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Results* Results*

0.80 80% Alum Retention, C0/Ct Reaction Rate, k (s-1) 0.005 Detention Time, t (s) 50.00 -1 Velocity Gradient, G (s ) 700.00 Gatorsville Population (person) 150,000 Flow Rate per person, Q (gal/person*day) 120.00 Flow Rate, Q (m3/s) 0.80 Water Temperature, T (C) 18.00 2 Dynamic Viscosity of H2O, (N*s/m ) 0.001063 Model "x" Impeller Efficiency (%) 80.00

(given) (given) (determined) (determined) (given) (given) (determined) (given) (determined) (given)

Model F Impeller Theoretical Power Model F Impeller RPM Model F Impeller RPS Double Blade Model F Actual Power Impeller Volume Capacity, VI Fan Turbine Model (6 blades @ 45) Impeller Constant, KT Impeller Diameter, dI

(m)

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# Tanks to have V < 8m3 Volume of each Tank, VT Impeller Diameter, dI Rectangular Tank Width, w Rectangular Tank Length, l Rectangular Tank Depth, h Baffle Width, wb Concrete Slab Thickness Grade60 #3 Bars (Walls) Grade60 #3 Bars (Roof) Grade60 #3 Bars (Floor) Inflow/Outflow Pipe Size Pipe Length from Groundwater Collection Area Head Loss Through Pipe, hL Pipe Slope, S

7.00 5.70 0.923 1.90 1.00 3.00 0.095 0.25 6.00 6.00 6.00 0.40 100.00 0.20 0.002

Table 3: Rectangular Tank and Concrete Pipe Requirements and Design Results

Design Standard Parameter Velocity Gradient, G Tank Volumes, VT Liquid Depth/Tank Width Impeller Diameter/Tank Width Baffle Width

Design Standard 600s-11000s-1 < 8.0 m3 1.11.6 0.3-0.5 10% Tank Width

Proposed Design Verification 700s-1 5.70 m3 1.58 0.486 .095 m on each side

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Discussion The main objective of the designed rapid mix tank was to provide a functional atmosphere for coagulation to occur and destabilize the arsenic charges in the groundwater so the arsenic can be easily settled out when they proceed to the flocculation chamber1,3. This called for consideration of motor and impeller type, tank dimensions, pipe type and dimensions, and the supporting structure of the tank. The determined design was deemed to answer this objective while staying within standard design considerations. The Model F Impeller, with a relatively high power of 2.24 kW compared to other models on the market, will utilize its' power (at a standard impeller efficiency of 80%) to rapidly mix the alum with the target negative charges. Futhermore, the double bladed design will increase the power capacity by 1.8, thus providing an even more powerful environment for rapid mixing that will serve to make the final alum concentration 80% of the initial alum concentration. The fan turbine with six blades at 45 angles will harbor the power of the double bladed Model F impeller while providing for a multi-dimensional mix of particles because of the angled blades. The blade configuration provides for axial flow which imparts shear in the movement of flow4. This design will allow for more efficiency in the likelihood of the alum colliding with the negative particles. Dimensionally, Model F Impellers provided for the largest tanks that would still meet design standards, making 7 tanks an optimal configuration for this design. Other impeller models would have produced more tanks of smaller volume and less power. Necessary pipe sizes to maintain the maximum were determined by use of the Hazen-Williams formulation, which is the most common pipe flow formula1. Pipes were chosen as concrete as its moderate roughness will provide for more interaction of particles. Lastly, the tank needed to be supported by a sound structure that could withstand worst case scenario conditions. The common building material of reinforced concrete was chosen based on its strength and availability. All design choices were conservative, such as providing the citizens with the maximum (120 gal/person/day) flow rate, using the maximum RPM of the Model F Impeller, and designing the structure based on an entirely submerged tank.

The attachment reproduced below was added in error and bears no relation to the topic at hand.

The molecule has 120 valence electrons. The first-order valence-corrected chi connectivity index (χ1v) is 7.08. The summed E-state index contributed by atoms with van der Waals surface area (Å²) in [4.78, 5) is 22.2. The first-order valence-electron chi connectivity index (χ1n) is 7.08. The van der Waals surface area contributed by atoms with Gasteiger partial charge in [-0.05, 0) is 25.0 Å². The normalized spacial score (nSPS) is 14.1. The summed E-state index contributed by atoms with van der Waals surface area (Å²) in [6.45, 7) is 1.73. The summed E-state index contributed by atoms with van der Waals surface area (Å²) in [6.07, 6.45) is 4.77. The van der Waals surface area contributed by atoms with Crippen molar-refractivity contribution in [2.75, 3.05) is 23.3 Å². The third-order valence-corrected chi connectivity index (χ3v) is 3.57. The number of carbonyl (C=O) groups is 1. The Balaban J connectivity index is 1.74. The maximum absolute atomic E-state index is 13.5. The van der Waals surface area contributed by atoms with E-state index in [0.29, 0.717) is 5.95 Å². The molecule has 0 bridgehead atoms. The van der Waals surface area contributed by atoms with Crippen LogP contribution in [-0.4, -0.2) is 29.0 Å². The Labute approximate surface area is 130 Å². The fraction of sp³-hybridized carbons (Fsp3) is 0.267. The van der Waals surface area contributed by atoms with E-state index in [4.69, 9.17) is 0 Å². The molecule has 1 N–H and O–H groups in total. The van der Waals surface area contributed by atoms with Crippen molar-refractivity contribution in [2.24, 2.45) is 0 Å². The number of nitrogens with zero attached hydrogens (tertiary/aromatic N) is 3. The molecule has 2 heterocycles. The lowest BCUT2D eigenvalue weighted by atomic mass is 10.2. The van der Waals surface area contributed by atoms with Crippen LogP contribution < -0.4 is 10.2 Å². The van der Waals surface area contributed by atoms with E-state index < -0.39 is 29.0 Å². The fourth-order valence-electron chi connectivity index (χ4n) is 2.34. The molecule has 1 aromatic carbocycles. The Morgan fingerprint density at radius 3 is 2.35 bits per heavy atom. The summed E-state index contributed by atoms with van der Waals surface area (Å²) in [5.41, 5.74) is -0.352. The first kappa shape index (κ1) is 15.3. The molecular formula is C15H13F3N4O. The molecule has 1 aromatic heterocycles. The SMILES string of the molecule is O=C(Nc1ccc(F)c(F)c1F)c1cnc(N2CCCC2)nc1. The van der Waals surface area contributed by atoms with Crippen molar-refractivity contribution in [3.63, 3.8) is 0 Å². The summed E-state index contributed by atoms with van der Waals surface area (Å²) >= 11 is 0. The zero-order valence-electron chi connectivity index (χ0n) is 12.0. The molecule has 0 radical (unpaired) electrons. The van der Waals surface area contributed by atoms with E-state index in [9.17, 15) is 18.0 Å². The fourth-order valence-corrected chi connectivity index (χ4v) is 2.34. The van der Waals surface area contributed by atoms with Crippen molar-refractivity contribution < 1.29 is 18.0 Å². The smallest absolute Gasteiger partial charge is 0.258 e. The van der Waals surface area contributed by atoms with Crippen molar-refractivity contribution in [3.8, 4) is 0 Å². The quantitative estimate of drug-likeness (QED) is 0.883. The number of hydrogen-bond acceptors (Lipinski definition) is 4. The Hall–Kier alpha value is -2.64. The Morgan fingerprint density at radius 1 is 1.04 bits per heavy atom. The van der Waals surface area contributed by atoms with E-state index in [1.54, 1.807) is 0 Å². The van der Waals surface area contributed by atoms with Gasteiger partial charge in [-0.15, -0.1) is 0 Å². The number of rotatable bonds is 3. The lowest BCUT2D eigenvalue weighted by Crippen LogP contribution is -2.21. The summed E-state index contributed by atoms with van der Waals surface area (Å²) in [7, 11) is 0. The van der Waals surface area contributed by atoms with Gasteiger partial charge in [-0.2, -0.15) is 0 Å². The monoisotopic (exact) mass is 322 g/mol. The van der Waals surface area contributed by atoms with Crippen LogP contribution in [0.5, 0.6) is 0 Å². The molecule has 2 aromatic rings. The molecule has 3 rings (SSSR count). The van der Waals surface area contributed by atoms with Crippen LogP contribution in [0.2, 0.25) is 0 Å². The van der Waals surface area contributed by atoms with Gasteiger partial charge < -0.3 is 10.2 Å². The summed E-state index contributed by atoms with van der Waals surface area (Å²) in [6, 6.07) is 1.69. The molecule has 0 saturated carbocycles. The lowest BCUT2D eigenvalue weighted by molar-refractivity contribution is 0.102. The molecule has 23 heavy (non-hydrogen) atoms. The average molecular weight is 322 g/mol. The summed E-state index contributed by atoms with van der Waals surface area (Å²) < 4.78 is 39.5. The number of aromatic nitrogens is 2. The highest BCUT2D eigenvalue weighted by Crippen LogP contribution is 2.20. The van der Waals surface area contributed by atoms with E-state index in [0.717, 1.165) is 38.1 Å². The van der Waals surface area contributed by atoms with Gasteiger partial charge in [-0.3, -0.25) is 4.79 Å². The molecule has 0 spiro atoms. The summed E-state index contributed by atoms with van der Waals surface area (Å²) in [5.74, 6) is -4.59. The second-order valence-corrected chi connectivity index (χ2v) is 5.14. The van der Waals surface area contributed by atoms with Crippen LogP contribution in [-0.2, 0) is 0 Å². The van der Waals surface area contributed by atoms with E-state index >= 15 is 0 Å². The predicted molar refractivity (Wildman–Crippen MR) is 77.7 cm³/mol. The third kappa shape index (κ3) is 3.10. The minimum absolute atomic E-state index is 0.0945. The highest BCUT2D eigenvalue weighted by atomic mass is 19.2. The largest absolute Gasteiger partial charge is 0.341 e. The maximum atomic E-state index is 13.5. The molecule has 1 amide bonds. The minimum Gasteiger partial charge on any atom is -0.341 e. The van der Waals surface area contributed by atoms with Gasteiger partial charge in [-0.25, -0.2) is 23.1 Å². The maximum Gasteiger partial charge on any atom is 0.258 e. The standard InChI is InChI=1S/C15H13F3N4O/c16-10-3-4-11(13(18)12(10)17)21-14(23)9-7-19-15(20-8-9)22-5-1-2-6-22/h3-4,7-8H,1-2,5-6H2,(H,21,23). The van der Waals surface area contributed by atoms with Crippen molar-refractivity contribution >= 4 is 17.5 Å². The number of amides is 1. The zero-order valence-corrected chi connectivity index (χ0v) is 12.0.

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CONCLUSION The continuously stirred tank reactor designed for Gatorsville, Florida is as follows; - 7 rectangular tanks @ 5.70 m3 each to provide the necessary flow rate of 120 gal/person/day to the 150,000 persons. Tanks are 1.0 m in length, 1.90 m in width, and 3.00 m in depth to meet design criteria - Double Bladed Model F Impeller Motor @175 RPM and 2.24kW with a volumetric capacity of 6.19 m3. Impeller diameters are 0.923 m. - A fan turbine impeller with 6 blades @ 45 and an impeller constant, KT, of 1.65 guided the design of the tank dimensions discussed above. - 0.40 m inflow and outflow concrete pipes. Incoming pipe from the groundwater collection area is 100 m from the basins, resulting in 0.10 m of head loss due to the 0.02 slope. - 0.25 m thick concrete walls on all tank surfaces. Six GR60 #3 reinforcement steel bars per wall, roof and floor. This design will provide the needed flow and needed final alum concentration sought. References 1. Hammer, Mark. Water and Wastewater Technology. Prentice-Hall. 5th Ed 2. Munson, Bruce R, Okiishi, Theodore H, and Young, Daniel F. Fundamentals of Fluid Mechanics. New York. John Wiley & Sons, Inc. 2002 4th Ed 3. http://en.wikipedia.org/wiki/Water_purification 4. http://www.mixingsolutions.com/mixing/turbine-impellers.html Appendices Appendix A: Calculations required for capacity, impeller motor and type, and design standard verifications Appendix B: Pipe Size Calculations Appendix C: Structure Design Calculations Appendix D: Schematic of CSTR Rapid Mix Basin Appendix E: Cost Estimate and Calculations -8-

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APPENDIX D

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APPENDIX E Cost of Construction and Cost of Maintenance At G=700s-1 the chart below is interpolated with a total volume for 7 tanks: V=7 * 5.2 m3=1400 ft3 The cost is based on estimates made on charts created in 1978. This gives a construction cost of $36,000.

The same is repeated for the maintenance cost. The energy requirement was estimated to be 260,000 kW-hrs/year. The total maintenance cost was estimated to be $40 per year.

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APPENDIX E

Since the above cost values were determined from charts developed in 1978, the dollar amount was adjusted based on a conversion factor5 of 3.10 to account for inflation. The cost of energy6 per kWh was taken to be $0.10. This gives the final summary of costs adjusted with the appropriate factors: Cost Type Construction Energy Materials Cost $111,600 $26,000/year $124/year

References: 5. US Dollar Inflation Conversion Factors http://oregonstate.edu/Dept/pol_sci/fac/sahr/cv2003.pdf#search=%22inflation%20conver sion%20dollar%22 6. Energy Costs in Florida http://www.progressenergy.com/aboutenergy/rates/fla_res_rateinsert.pdf#search=%22cost%20of%20energy% 20kwh%20florida%22